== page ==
Corona’s Year of Fear has taken its psychic toll on us all, but for medical professionals, the lurking presence of coronavirus in the workplace takes a special toll. One nurse on Cottage hospital’s COVID floor said, “You pray you’re not bringing it to your own daughter or husband or whoever’s at home.” After a 12-hour shift, said Bernadette McDermott-Lewis, most of them strip in the garage before going indoors, and they put their clothing in the washing machine before heading for the shower. “We have to be terribly, terribly vigilant,” she said.
McDermott-Lewis went on to explain that it’s not just doctors and nurses but the nurse assistants, housekeepers, transporters, and dietary staff who endure the same risks. As a member of the Santa Barbara Craftivists for Change, she talked with her friends about the worries she and her colleagues had, and the Craftivists listened with an empathetic ear as they gathered during Zoom calls to sew masks, which substituted for the weekly knitting meetings they’d enjoyed at the Public Market.
“We couldn’t fix things for them,” said Teresa Bothman, “but we could let them know that they’re on our minds — that as they care for us, we care for them.” From that impulse came the Gratitude Bag, organized by Bothman, Rose Santellano-Milem, and Laurie Gross Schaefer — a reusable bag containing practical things like a snack, a hat, a mask, a note — but they’re special, each handmade with blessings for the mind and spirit to remind all the health-care professionals that their work is deeply appreciated.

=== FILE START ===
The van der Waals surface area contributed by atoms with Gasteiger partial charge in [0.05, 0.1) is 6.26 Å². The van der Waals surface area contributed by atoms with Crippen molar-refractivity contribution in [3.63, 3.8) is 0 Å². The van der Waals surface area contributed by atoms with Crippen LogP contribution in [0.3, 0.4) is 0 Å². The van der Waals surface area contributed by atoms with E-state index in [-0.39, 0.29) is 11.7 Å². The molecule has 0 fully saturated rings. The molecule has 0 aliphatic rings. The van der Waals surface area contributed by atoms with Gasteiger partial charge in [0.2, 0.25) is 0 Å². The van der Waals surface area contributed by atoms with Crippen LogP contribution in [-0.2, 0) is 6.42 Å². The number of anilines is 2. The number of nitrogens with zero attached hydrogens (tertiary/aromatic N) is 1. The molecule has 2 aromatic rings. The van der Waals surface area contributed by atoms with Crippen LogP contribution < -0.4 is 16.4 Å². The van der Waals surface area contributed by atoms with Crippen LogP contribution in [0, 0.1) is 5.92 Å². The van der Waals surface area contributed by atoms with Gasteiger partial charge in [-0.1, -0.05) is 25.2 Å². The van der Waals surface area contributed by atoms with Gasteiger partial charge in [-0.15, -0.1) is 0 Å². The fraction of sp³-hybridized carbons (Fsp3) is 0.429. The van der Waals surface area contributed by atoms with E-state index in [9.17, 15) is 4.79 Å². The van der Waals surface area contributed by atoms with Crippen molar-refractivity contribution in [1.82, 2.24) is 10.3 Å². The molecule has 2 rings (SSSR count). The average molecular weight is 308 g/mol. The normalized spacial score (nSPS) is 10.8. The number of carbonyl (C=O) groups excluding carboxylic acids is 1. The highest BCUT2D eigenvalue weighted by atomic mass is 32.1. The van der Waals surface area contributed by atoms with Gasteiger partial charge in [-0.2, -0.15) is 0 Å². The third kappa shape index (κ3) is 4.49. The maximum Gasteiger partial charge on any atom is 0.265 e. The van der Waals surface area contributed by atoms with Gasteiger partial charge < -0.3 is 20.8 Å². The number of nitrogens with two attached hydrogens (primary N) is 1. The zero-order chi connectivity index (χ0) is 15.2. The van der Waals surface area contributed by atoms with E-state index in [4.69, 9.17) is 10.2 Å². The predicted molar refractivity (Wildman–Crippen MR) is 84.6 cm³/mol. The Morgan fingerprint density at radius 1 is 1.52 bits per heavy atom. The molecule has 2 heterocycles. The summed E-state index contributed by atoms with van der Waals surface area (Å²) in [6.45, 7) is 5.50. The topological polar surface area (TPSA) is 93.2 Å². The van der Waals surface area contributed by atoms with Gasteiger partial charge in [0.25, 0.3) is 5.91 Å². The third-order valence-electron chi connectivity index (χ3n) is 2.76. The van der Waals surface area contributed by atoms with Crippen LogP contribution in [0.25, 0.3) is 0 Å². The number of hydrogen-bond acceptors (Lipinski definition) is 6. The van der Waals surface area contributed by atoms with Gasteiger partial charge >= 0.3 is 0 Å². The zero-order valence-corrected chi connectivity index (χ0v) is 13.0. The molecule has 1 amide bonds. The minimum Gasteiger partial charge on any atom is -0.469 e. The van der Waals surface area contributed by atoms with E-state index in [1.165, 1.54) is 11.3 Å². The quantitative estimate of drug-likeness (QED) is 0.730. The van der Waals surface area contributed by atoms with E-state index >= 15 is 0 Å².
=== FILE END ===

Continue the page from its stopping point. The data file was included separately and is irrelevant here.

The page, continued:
Two hundred of these bags were delivered to staff members at Cottage hospital’s COVID and intensive-care floors and to Cottage Rehab. At the rehabilitation center, it’s the therapists who get COVID patients back on their feet after the ventilator with respiratory therapy and strength training, McDermott-Lewis explained. The Gratitude Bag project gained participation by members of the Knitwits, Montecito Library’s Knit and Needle group, and the Fiber Arts Guild and received support from Sylvia Molony and Dos Pueblos Ranch and the Community Shul of Montecito and Santa Barbara.
Santa Barbara has the Craftivists to thank for the plethora of pink pussy hats that appeared at protests and rallies held after the 2016 election, and their work has spread into blankets and hats for immigrants and refugees. Since COVID landed, the facemasks they sewed have gone beyond Santa Barbara to the Navajo Nation and the Tarahumara people in Mexico. Extra hats from the gratitude project went to Warm the Line, a group in the Midwest to support people standing in line to vote in the election earlier this month. “It’s just amazing how you can start something from nothing and do so much,” Bothman marveled. “It’s truly rewarding.”
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